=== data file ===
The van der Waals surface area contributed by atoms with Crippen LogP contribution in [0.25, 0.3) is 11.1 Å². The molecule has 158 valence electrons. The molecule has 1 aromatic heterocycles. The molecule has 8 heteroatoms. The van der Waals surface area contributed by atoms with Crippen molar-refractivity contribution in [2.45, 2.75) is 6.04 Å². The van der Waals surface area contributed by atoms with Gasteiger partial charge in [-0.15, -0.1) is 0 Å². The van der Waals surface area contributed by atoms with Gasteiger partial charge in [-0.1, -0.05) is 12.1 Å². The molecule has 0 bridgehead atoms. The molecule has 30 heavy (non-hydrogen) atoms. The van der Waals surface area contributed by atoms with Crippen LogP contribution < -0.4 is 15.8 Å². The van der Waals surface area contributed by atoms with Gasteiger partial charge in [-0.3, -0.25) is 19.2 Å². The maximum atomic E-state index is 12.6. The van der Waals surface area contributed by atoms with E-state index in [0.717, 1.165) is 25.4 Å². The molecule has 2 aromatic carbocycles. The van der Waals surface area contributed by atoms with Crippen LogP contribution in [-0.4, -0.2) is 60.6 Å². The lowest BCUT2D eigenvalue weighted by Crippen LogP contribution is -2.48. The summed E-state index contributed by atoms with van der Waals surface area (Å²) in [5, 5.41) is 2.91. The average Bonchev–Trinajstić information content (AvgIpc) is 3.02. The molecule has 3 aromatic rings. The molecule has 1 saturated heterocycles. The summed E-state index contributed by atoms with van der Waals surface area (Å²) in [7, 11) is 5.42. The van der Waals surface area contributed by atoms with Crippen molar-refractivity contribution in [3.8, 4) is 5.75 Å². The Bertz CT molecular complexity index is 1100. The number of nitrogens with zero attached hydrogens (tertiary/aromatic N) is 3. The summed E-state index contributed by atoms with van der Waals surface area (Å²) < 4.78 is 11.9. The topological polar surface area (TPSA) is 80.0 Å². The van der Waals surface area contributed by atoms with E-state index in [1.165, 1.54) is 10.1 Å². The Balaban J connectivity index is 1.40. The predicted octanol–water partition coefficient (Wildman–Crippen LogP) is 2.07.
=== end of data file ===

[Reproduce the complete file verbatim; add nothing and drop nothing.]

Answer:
The van der Waals surface area contributed by atoms with Crippen LogP contribution in [0.25, 0.3) is 11.1 Å². The molecule has 158 valence electrons. The molecule has 1 aromatic heterocycles. The molecule has 8 heteroatoms. The van der Waals surface area contributed by atoms with Crippen molar-refractivity contribution in [2.45, 2.75) is 6.04 Å². The van der Waals surface area contributed by atoms with Gasteiger partial charge in [-0.15, -0.1) is 0 Å². The van der Waals surface area contributed by atoms with Gasteiger partial charge in [-0.1, -0.05) is 12.1 Å². The molecule has 0 bridgehead atoms. The molecule has 30 heavy (non-hydrogen) atoms. The van der Waals surface area contributed by atoms with Crippen LogP contribution < -0.4 is 15.8 Å². The van der Waals surface area contributed by atoms with Gasteiger partial charge in [-0.3, -0.25) is 19.2 Å². The maximum atomic E-state index is 12.6. The van der Waals surface area contributed by atoms with E-state index in [0.717, 1.165) is 25.4 Å². The molecule has 2 aromatic carbocycles. The van der Waals surface area contributed by atoms with Crippen LogP contribution in [-0.4, -0.2) is 60.6 Å². The lowest BCUT2D eigenvalue weighted by Crippen LogP contribution is -2.48. The summed E-state index contributed by atoms with van der Waals surface area (Å²) in [5, 5.41) is 2.91. The average Bonchev–Trinajstić information content (AvgIpc) is 3.02. The molecule has 3 aromatic rings. The molecule has 1 saturated heterocycles. The summed E-state index contributed by atoms with van der Waals surface area (Å²) in [7, 11) is 5.42. The van der Waals surface area contributed by atoms with Crippen molar-refractivity contribution in [3.8, 4) is 5.75 Å². The Bertz CT molecular complexity index is 1100. The number of nitrogens with zero attached hydrogens (tertiary/aromatic N) is 3. The summed E-state index contributed by atoms with van der Waals surface area (Å²) < 4.78 is 11.9. The topological polar surface area (TPSA) is 80.0 Å². The van der Waals surface area contributed by atoms with E-state index in [1.165, 1.54) is 10.1 Å². The Balaban J connectivity index is 1.40. The predicted octanol–water partition coefficient (Wildman–Crippen LogP) is 2.07.